Analytics ​Insights


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The Insights package includes a set of dashboards to help customers extract business insights from their reviews.

  1. Insights for Customer Satisfaction - a dashboard that shows your Customer Satisfaction Score based on review ratings
  2. Insights for Tags - a dashboard that shows how your tagged reviews have performed

Customer Satisfaction Score

The Customer Satisfaction Score is calculated by subtracting the percentage of Negative customers from the percentage who are Positive. Neutrals count towards the total number of respondents, thus decreasing the percentage of Positives and Negatives and pushing the Customer Satisfaction Score towards 0. Customer Satisfaction Score can range from a low of -100 (if every review is a Negative) to a high of 100 (if every review is a Positive).

For example if you have two 5-star reviews, one 4-star review and one 3-star review, your Customer Satisfaction Score will be 25% + 25% + 0% - 25% = 25%

Or in another example if you have three 5-star reviews, and one 4 star review, your Customer Satisfaction Score will be 25% + 25% + 25% + 0% = 75%


Add your own tags to your service reviews using Trustpilot’s Tagging and pre-tagging features. Once you’ve tagged your reviews, you can easily analyze your performance by segment and use the Tags Dashboard to monitor the most common themes in your service reviews.

By default, the dashboard shows you aggregated statistics for all your tags, as well as an exportable table view that shows your average star rating, number of reviews, and customer satisfaction score for each available tag in the chosen period.

If you want to have a closer look at how specific tags are performing, select them from the tags filter. The dashboard will display the stats for that selection.

When you filter down to specific tags, you’ll also see a chart at the bottom of the dashboard that compare each tag’s average star rating over the chosen period.


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    James Sant


    You refer to a 4 star review in this article as a 'neutral' review, and that when customers select this they are 'not enthusiastic' about the product or service. You acknowledge that 4 star reviews negatively affect a companies trustpilot score, by 'pushing the Customer Satisfaction Score towards 0'.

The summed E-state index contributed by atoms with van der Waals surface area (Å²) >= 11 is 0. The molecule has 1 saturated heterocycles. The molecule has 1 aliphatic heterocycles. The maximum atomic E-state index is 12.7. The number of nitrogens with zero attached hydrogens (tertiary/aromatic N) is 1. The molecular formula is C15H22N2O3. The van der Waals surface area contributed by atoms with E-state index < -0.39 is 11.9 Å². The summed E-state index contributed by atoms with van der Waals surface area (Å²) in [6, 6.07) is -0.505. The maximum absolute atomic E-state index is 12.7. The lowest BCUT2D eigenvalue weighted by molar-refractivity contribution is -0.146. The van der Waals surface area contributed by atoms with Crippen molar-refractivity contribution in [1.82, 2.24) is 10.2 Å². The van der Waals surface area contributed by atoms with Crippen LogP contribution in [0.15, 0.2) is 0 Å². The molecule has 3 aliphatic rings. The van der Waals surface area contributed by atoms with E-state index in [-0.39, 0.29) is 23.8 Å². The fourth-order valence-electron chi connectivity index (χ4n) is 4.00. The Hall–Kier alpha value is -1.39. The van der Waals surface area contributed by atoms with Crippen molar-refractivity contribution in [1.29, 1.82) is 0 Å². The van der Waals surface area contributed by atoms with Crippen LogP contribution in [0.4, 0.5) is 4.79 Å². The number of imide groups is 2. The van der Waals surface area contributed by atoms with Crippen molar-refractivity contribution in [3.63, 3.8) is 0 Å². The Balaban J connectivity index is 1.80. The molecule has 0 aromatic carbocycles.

Yet when a customer is given the options to review a business, a 4 star score is described by you as 'Great'. This is extremely misleading, and damages the reputations of companies whose customers leave such a review, when the intention of the customer is clearly to recommend the goods or service, and not to define them as 'neutral'.

    To imply that someone who refers to a service as 'great' is leaving a neutral review is laughable.

  • Avatar

    Sandra Amdi Steffensen Trustpilot Business Support


    Hi James,

    Thanks for your comment. I completely understand your confusion. Hopefully, I can clarify it a little bit with this answer.

    I think you're referring to the section about the Customer Satisfaction Score. The CSS is an internal score business users can choose to add to give them an extra layer of insights to their profile. It has no impact on the online and public TrustScore. When counting the CSS we want to count the number of "promoters" - users that love a business - that the company has. Therefore, only 5-star reviews are used to calculate the Customer Satisfaction Score.

    When calculating the online and public TrustScore (the number you see on a company's profile page), you are correct – the calculation is a bit different. You can read about how this is calculated in this article:

    Best regards

  • Avatar

    Joe Smith


    How can United Utilities satisfaction survey results add up to 101% ?

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